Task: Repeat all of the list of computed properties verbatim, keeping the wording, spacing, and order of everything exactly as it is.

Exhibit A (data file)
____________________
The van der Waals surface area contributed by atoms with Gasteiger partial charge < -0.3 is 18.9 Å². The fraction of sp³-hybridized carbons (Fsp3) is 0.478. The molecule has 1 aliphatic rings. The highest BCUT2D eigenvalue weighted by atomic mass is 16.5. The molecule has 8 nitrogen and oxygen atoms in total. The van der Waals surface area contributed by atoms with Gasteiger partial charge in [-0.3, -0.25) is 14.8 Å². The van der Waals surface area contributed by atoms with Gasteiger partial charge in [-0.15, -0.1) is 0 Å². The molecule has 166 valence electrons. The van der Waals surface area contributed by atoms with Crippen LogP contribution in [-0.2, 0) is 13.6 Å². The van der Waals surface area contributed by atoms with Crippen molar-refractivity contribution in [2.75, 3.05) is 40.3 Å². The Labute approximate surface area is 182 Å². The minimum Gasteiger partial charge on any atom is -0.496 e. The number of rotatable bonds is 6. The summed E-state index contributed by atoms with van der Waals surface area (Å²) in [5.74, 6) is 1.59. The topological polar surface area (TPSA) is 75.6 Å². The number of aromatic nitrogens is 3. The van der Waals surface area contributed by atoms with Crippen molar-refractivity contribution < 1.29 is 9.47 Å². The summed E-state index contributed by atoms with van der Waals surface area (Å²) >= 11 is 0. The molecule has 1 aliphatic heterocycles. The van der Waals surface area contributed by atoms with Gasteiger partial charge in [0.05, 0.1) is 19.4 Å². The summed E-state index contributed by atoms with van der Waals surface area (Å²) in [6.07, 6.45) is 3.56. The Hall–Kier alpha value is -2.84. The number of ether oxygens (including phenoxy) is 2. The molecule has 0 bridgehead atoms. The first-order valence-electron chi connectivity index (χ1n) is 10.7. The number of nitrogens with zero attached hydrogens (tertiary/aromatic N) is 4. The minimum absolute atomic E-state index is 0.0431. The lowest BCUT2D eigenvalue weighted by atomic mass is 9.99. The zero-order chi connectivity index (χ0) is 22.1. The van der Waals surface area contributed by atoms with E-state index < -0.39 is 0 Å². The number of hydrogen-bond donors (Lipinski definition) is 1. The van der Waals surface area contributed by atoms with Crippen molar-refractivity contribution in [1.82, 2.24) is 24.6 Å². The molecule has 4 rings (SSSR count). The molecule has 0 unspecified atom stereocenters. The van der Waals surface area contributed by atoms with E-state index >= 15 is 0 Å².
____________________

The van der Waals surface area contributed by atoms with Gasteiger partial charge < -0.3 is 18.9 Å². The fraction of sp³-hybridized carbons (Fsp3) is 0.478. The molecule has 1 aliphatic rings. The highest BCUT2D eigenvalue weighted by atomic mass is 16.5. The molecule has 8 nitrogen and oxygen atoms in total. The van der Waals surface area contributed by atoms with Gasteiger partial charge in [-0.3, -0.25) is 14.8 Å². The van der Waals surface area contributed by atoms with Gasteiger partial charge in [-0.15, -0.1) is 0 Å². The molecule has 166 valence electrons. The van der Waals surface area contributed by atoms with Crippen LogP contribution in [-0.2, 0) is 13.6 Å². The van der Waals surface area contributed by atoms with Crippen molar-refractivity contribution in [2.75, 3.05) is 40.3 Å². The Labute approximate surface area is 182 Å². The minimum Gasteiger partial charge on any atom is -0.496 e. The number of rotatable bonds is 6. The summed E-state index contributed by atoms with van der Waals surface area (Å²) in [5.74, 6) is 1.59. The topological polar surface area (TPSA) is 75.6 Å². The number of aromatic nitrogens is 3. The van der Waals surface area contributed by atoms with Crippen molar-refractivity contribution < 1.29 is 9.47 Å². The summed E-state index contributed by atoms with van der Waals surface area (Å²) >= 11 is 0. The molecule has 1 aliphatic heterocycles. The van der Waals surface area contributed by atoms with Gasteiger partial charge in [0.05, 0.1) is 19.4 Å². The summed E-state index contributed by atoms with van der Waals surface area (Å²) in [6.07, 6.45) is 3.56. The Hall–Kier alpha value is -2.84. The number of ether oxygens (including phenoxy) is 2. The molecule has 0 bridgehead atoms. The first-order valence-electron chi connectivity index (χ1n) is 10.7. The number of nitrogens with zero attached hydrogens (tertiary/aromatic N) is 4. The minimum absolute atomic E-state index is 0.0431. The lowest BCUT2D eigenvalue weighted by atomic mass is 9.99. The zero-order chi connectivity index (χ0) is 22.1. The van der Waals surface area contributed by atoms with E-state index < -0.39 is 0 Å². The number of hydrogen-bond donors (Lipinski definition) is 1. The van der Waals surface area contributed by atoms with Crippen molar-refractivity contribution in [1.82, 2.24) is 24.6 Å². The molecule has 4 rings (SSSR count). The molecule has 0 unspecified atom stereocenters. The van der Waals surface area contributed by atoms with E-state index >= 15 is 0 Å².